Bad Timing

Rabbits! There are so many rabbits!

Rabbits! There are so many rabbits!

It’s been a busy weekend for us – three does from three different breeds gave birth! Our Champagne d’Argent, Silver Bell, Silver Fox, Ceres, and Silver Marten, Bonfire, all had large, healthy litters and we’re still waiting on one more mama to pop any time.

 

That’s a wonderful place to be because getting stock that produces and raises what they bear is quite nice and all of these does are proven and have our trust. They don’t typically lose any babies. Having all of this happen at once is also a bit scary because the size of our rabbitry doubled in a day! Whew! We’ll have babies for sale soon!

 

Silver Bell threw us a curve ball this time, however, and I thought it would be worth writing about as our friend Primrose the Holland Lop did something similar a few weeks ago.

 

While I was feeding and watering the rabbits yesterday morning I noticed Silver Bell looked… distressed. We had given her a hard time because she had taken all of the hay out of her nest box and put it in the corner of her cage on the wire. We called her crazy and put the hay back in the nest box, and she began to gather it in her mouth and start to move it out again. We decided to let her be and went on with our chores.

 

When I came back by in a few minutes I saw the hair around her eye brows was different and I just knew she was in labor. I put my water bottles down and sat still. Within a few minutes I watched Silver Bell deliver a kit, right in front of my eyes! She popped that baby out on the wire in the spot she had tried to make a nest before we took her hay away.

 

I didn’t want to disturb her, so we left for a bit. When we came back the kit was still alive but she had not pulled any hair. She was still rearranging her hay and didn’t give the impression she was finished delivering. My husband pulled her out and palpated her – her stomach was still hard as a rock and it seemed there were babies still to be had. We spread hay all over the wire of the cage and let her be.

 

We took her little kit, which was starting to get cold, and tucked it into a warm place for a few hours. When we checked her again mid-afternoon and there was still no hair pulled and no babies we identified the newborn singleton with sharpie marker and put it in with the silver fox litter that was born that morning.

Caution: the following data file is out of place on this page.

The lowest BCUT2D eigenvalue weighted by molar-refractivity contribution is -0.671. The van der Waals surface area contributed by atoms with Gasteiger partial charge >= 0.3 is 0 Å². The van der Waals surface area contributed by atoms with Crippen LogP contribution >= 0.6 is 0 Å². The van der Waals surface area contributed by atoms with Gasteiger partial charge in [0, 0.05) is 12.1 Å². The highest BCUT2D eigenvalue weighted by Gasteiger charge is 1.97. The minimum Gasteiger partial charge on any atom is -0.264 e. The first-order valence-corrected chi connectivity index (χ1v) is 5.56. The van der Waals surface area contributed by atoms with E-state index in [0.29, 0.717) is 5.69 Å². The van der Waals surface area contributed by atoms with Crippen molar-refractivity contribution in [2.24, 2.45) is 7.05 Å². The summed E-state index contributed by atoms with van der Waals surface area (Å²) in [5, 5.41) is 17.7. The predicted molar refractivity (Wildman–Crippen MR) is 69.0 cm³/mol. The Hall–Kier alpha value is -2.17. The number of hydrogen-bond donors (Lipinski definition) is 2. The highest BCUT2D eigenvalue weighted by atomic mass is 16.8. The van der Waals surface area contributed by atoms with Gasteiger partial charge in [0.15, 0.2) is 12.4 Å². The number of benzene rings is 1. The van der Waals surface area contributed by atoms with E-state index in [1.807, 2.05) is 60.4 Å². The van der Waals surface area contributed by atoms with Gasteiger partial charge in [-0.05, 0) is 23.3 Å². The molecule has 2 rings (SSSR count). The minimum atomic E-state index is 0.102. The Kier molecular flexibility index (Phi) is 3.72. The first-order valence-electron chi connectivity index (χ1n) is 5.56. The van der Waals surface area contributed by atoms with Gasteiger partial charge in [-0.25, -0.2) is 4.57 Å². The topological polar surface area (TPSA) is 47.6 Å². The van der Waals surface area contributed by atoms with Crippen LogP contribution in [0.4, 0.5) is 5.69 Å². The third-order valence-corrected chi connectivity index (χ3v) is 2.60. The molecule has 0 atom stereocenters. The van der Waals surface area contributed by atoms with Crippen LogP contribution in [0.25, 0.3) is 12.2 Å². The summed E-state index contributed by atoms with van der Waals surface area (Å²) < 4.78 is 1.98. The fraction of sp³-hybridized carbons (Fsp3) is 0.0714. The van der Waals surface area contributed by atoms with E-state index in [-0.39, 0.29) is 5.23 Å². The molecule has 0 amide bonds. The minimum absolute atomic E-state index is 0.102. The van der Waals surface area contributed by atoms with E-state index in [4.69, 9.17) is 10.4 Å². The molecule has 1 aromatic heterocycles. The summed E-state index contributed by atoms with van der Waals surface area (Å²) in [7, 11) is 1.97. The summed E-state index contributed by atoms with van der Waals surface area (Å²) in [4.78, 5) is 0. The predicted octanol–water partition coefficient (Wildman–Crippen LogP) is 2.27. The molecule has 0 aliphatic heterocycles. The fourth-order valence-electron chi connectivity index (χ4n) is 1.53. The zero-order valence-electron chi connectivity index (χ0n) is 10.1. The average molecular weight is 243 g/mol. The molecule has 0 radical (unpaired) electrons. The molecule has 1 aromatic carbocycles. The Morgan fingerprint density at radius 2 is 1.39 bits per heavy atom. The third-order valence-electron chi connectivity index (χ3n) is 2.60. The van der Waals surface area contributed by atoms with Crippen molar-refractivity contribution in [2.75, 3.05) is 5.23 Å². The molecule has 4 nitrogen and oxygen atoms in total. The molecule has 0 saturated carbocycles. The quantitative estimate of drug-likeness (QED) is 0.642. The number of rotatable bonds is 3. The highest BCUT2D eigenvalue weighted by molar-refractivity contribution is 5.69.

Bed time came and we checked Silver Bell – this is a doe with a proven track record as a mom! She’s a great girl! She was pulling hair frantically and putting it in her hay nest on the wire. The nest box was right there, unused and full of hay. Very strange.

 

To make a long story short, when we came out this morning Silver Bell had a nice little nest of hay and hair set up in the corner of her cage and nine little babies tucked inside! She delivered the first kit and the other nine at least 14 hours apart from one another!

 

We got the original kit out of its foster nest and tucked it in with its siblings. Covered in marker but none the worse for the wear.

 

I mention this because I always expected a rabbit to deliver their babies on Day 31 within about 10 – 15 minutes. That’s what all the experts and books say… yet yesterday’s experience proved this isn’t always the case. Duchess, a Champagne d’Argent, always delivers on Day 33 or 34 (once even on Day 36!).

 

As another story of non-traditional rabbit birthing, our friend who has Holland lops noticed her first-time mom doe go into labor (displaying spots of blood and amniotic fluid) on Day 30, deliver one kit on Day 32 and another on Day 34. Sadly, both of those kits were born dead. But it was shocking to both of us that there could be a span of five days between the beginning of labor and the end. (And she did consult a veterinarian to ensure the best care for her rabbit… and was told to wait it out.)

 

I’ve read raspberry leaves can help when a doe is in labor. We don’t have a supply of those handy, so I’ve made Raspberry Zinger tea for our does. I can’t guarantee it’s helped them, but I do know it hasn’t hurt them at all! We also typically follow up the birth with a yummy treat like carrot, apple, banana, or celery and a couple of calcium-enriched antacid tablets.

 

Good luck with your litters – I’d love to hear your stories of non-traditional rabbit births!

 

 

 

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